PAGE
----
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Adi is a social business blogger and community manager that writes for sites such as Social Business News and Social Media Today. Away from the computer he enjoys cycling, particularly in the Alpes. Adi is a DZone Zone Leader and has posted 1286 posts at DZone. You can read more from them at their website. View Full User Profile

The crowd and environmental activism

10.17.2013
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This summer saw environmental protestors descend on the Sussex village of Balcombe to protest against plans to use the controversial drilling method of fracking in the hunt for oil in the area.  The protestors utilised a range of tactics in an attempt to generally disrupt the process as much as possible.

This blog isn’t the place to debate the merits or otherwise of fracking, but the approach taken by the protestors did rankle.  I spoke with a couple of those supporting the activists at the time and mentioned the rapid rise of crowdfunding of civic projects.  Rather than use fair and foul means to disrupt what was a legal activity, why could they not set up a crowdfunding campaign to buy the land, I suggested?  That way, with enough support, they would legally own the land, and could do as they wished with it.

A nice example of what could be achieved has emerged this week from Holland, where 1700 Dutch households have raised a record €1.3 million in just 13 hours to pull together and get themselves a wind turbine.  For the next 12 years, these households will get their energy nice and sustainably from their co-operative wind turbine.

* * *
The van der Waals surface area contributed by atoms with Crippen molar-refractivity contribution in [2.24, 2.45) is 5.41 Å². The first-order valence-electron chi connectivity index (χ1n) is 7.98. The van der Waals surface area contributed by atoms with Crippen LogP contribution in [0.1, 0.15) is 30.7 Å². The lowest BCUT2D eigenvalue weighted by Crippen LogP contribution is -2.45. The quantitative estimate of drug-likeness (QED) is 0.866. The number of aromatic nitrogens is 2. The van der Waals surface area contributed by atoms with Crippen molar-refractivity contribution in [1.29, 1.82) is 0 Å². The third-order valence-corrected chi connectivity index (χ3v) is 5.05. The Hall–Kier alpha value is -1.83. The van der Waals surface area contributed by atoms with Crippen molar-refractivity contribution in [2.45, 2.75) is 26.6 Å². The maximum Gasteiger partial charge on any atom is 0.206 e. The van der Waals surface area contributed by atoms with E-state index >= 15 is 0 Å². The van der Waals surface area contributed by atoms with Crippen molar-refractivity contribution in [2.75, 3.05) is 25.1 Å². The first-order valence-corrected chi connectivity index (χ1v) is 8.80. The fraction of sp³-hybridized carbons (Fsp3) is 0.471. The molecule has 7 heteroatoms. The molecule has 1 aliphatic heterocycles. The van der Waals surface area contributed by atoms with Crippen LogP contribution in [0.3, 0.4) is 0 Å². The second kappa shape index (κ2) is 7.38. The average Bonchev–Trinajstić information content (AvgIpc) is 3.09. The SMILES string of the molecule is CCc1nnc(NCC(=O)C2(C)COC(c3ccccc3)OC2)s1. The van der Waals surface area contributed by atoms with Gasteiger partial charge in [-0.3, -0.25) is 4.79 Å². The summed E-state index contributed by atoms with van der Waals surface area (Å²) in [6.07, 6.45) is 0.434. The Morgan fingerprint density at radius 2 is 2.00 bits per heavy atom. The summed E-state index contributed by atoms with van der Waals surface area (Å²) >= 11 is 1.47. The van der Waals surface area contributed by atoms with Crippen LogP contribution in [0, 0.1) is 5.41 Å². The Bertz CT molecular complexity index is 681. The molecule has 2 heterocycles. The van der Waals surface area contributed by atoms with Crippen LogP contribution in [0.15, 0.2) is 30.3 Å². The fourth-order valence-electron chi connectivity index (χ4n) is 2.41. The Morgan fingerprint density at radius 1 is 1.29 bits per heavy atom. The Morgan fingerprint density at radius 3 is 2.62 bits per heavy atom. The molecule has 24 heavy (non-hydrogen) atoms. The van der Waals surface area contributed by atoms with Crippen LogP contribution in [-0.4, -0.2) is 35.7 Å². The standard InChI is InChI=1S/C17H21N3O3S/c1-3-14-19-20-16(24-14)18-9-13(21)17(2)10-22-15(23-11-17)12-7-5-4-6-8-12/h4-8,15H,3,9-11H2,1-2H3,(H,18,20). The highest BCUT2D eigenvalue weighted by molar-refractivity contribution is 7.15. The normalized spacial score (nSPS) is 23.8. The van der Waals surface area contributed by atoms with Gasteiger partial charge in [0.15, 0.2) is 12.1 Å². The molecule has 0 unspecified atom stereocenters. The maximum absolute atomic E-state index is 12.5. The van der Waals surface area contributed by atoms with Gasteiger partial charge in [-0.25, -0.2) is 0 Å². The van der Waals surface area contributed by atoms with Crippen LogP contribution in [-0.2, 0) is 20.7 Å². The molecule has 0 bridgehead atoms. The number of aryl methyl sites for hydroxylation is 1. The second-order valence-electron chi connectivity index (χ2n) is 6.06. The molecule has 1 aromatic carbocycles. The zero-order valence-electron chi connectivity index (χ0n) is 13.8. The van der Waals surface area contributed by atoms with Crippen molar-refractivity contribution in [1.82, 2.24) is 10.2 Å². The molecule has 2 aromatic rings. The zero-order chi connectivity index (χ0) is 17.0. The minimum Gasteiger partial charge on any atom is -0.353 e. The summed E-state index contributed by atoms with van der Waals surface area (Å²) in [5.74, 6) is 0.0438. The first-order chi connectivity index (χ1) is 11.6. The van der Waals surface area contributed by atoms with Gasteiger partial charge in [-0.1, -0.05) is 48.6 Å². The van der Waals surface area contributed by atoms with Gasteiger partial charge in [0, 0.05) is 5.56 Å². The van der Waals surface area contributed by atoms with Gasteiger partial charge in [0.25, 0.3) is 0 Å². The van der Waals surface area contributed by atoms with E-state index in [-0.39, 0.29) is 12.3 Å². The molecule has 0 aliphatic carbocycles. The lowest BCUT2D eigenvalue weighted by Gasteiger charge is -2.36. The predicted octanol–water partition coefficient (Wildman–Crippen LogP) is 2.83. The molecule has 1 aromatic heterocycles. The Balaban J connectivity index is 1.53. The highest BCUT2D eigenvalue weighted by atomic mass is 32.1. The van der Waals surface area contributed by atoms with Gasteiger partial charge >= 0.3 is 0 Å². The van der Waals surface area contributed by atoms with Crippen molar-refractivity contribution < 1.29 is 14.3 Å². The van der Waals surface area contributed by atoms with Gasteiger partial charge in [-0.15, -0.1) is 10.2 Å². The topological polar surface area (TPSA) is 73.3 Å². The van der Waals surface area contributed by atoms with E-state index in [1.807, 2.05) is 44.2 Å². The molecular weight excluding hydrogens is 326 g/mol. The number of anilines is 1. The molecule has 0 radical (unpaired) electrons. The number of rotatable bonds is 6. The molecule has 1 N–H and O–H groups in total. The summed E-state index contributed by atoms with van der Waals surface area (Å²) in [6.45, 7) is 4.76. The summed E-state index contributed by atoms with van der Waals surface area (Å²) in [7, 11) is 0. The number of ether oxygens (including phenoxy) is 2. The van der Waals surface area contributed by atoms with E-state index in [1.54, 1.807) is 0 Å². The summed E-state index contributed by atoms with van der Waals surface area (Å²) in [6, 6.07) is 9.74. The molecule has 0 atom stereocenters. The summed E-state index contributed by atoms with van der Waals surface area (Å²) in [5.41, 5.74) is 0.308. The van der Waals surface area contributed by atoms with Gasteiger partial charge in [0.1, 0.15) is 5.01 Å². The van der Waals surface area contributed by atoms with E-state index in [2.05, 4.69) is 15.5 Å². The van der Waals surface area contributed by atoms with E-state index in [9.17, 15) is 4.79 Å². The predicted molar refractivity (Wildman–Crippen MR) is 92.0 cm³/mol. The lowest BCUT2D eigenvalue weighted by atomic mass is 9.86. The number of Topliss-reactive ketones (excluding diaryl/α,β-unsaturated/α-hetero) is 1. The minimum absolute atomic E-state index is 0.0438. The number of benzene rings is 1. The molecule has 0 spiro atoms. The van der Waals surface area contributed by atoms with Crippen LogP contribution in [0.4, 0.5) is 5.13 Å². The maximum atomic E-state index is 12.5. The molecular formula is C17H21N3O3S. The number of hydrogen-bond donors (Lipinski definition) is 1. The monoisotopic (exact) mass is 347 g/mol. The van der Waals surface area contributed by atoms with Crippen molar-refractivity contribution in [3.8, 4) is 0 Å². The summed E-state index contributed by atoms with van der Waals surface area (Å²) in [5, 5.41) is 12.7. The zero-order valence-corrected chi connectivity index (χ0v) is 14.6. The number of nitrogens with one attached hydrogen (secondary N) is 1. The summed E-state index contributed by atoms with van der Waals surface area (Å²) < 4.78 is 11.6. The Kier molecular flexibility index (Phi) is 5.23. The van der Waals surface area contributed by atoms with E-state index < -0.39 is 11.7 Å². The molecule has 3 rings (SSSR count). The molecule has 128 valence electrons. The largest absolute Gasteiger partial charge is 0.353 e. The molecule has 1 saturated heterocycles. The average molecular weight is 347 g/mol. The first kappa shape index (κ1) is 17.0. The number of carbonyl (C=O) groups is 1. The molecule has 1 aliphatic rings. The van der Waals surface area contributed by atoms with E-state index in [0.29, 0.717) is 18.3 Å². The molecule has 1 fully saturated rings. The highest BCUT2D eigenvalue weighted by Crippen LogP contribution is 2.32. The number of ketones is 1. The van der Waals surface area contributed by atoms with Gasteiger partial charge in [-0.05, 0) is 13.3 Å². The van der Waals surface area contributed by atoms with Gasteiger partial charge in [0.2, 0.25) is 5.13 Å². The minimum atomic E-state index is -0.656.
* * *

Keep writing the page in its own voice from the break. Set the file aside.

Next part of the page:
The project was facilitated by WindCentrale, who sold shares in the turbine for €200 each.  This share equates to around 500kWh of energy each year, which is around 15% of the Dutch average.

Harm Reitsma, founder of Windcentrale, said ‘We expected things would move fast, but nobody anticipated the run on the wind-shares that happened yesterday evening. An increasing number of people want to generate their own electricity. Solar panels aren’t always an option and so wind-shares in a remote wind turbine gives everyone the chance to take matters into their own hands and generate their own clean electricity. As a result, interest in our wind-shares has been huge, and continues to rise. A good example of Power To The People!’

It represents a fantastic example of how communities can club together and achieve change in a constructive way that doesn’t force their opinions onto others.  Will it be a model that activists adopt en masse?  Given the response to my suggestion I have real doubts, but one can but hope.

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